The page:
Why silkworm caterpillars make fantastic and unusual pets

Silkworms eating a mulberry leaf.

The little caterpillar that creates silk is also an unusual and hungry pet.

Words: Rudi Robberts

Growing up in South Africa, spring was a special time of year. It had a sudden effect on one of my favourite trees, showing its beauty on a branch in the form of a light green emerald gem on the tip of dusty, old, brown, withered twig.  It meant rushing home from school every day, then running through the house to the linen closet. Opening the creaky door, reaching up on my tippy toes to grab an old, stained shoebox from the top shelf.

Silkworm cocoons come in a range of colours.

I’d lift the lid to check what was easy to miss amongst a sea of silvery blue eggs. Barely bigger than a grain of salt. Three little, black, ant-like critters crawling about and feeling their way around. I would rush back to that tree at the end of the road with excitement. Clamber up to grab some delicate little leaves. Then run home and carefully place the little silkworms on the leaves to have their first bite of spring.

When I came to New Zealand I thought I would have to leave this little tradition behind. Then I discovered there are silkworms here too. These insects have always fascinated me, from their exciting hatching to their gentle silk-making movements when weaving their cocoons.

Rudi’s silkworms.

The silkworm (Bombyx mori) is the caterpillar of the mulberry tree moth. Its use for silk-weaving dates back 5000 years in China. They were brought into NZ in the 1880s for silk production and trade. Unfortunately this idea failed early on due to the small population and isolation from the rest of the world.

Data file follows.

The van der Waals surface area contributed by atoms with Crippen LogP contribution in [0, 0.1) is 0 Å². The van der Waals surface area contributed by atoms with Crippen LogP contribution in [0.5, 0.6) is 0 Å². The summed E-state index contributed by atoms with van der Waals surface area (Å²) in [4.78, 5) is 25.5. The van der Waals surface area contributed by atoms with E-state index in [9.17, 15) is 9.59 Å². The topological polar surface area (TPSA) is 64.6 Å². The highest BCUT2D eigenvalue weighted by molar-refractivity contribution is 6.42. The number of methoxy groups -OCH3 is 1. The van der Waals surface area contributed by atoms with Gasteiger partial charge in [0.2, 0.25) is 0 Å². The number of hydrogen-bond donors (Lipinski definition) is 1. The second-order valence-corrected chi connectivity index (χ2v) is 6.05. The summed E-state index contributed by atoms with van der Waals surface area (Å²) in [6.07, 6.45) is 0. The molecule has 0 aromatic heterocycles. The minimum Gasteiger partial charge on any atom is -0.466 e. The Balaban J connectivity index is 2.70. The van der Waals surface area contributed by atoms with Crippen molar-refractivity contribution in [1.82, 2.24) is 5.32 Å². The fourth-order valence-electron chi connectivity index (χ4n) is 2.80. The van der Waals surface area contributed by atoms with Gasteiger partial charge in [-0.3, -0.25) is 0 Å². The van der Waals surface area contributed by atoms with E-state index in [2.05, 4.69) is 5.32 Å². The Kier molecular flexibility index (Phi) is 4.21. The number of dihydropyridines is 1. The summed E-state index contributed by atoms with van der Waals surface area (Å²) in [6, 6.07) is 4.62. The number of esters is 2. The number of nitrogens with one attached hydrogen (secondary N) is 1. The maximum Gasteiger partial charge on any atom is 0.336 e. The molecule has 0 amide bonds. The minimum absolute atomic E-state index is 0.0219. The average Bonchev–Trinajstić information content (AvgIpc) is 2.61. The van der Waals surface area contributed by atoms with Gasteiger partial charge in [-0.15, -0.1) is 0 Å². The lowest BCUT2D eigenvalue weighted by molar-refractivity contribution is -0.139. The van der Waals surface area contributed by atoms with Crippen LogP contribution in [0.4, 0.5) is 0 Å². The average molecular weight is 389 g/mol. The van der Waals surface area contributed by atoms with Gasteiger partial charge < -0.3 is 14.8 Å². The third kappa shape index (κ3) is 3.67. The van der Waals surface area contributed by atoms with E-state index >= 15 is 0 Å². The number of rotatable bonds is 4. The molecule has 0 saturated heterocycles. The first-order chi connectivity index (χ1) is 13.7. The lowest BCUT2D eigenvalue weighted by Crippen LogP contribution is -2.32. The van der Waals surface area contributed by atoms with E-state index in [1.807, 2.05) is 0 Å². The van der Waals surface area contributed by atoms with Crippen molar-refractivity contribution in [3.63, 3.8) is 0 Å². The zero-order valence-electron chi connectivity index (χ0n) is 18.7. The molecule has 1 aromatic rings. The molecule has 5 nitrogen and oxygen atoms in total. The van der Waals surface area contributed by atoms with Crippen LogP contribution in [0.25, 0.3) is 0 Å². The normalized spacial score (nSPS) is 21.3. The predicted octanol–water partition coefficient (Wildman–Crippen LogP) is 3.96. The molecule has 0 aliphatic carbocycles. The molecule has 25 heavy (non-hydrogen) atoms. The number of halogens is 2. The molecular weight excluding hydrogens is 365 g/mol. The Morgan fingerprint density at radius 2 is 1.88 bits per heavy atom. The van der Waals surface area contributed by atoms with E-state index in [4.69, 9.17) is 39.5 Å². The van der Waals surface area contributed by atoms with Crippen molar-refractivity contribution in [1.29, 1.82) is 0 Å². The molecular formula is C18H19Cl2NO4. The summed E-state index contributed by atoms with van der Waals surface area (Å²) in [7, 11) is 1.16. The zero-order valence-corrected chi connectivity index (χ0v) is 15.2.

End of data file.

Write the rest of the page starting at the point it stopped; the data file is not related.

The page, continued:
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However, silkworms are still here thanks to a handful of dedicated people raising them as a hobby or as feed for reptiles. I was lucky to acquire some from a friend who bred them to feed to his skinks and lizards.  Today my focus is on preserving the historical silkworm bloodlines, and teaching people about the silkworm and its lifecycle. The dream is to further explore the benefit of the silkworm and its uses.

Everyone deserves a second chance, even very hungry little caterpillars.



1.  The gum produced by a silkworm as its spins a cocoon is called sericin. It is a form of protein used in beauty and hair products.

2. Pupae are high in good quality protein and low in fat. They are served boiled and seasoned as a snack food by street vendors in Korea (called beondegi). In Japan and Vietnam they are boiled in a sweet and sour sauce.

3. In Japan, the little hatchlings are called kego which means ‘hairy little baby’ as pupae are covered in fine hair when they hatch. The hairs are lost when the caterpillar undergoes its first moult.

4. Silkworm cocoons come in a range of colours – white, yellow, straw, salmon, pink, green – depending on the pigments in the mulberry leaves that they eat.

5. Each cocoon is made of 300-900 metres of raw silk; around 2000-3000 cocoons are needed to make 0.4kg of silk; the world produces around 31,000 tonnes of silk a year, using around 10 billion cocoons.

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6. The silkworm caterpillar can only feed on mulberry tree leaves.

Silkworms as a snack food.

For more on Rudi’s silkworms

NZ Life and Leisure This article first appeared in NZ Lifestyle Block Magazine.

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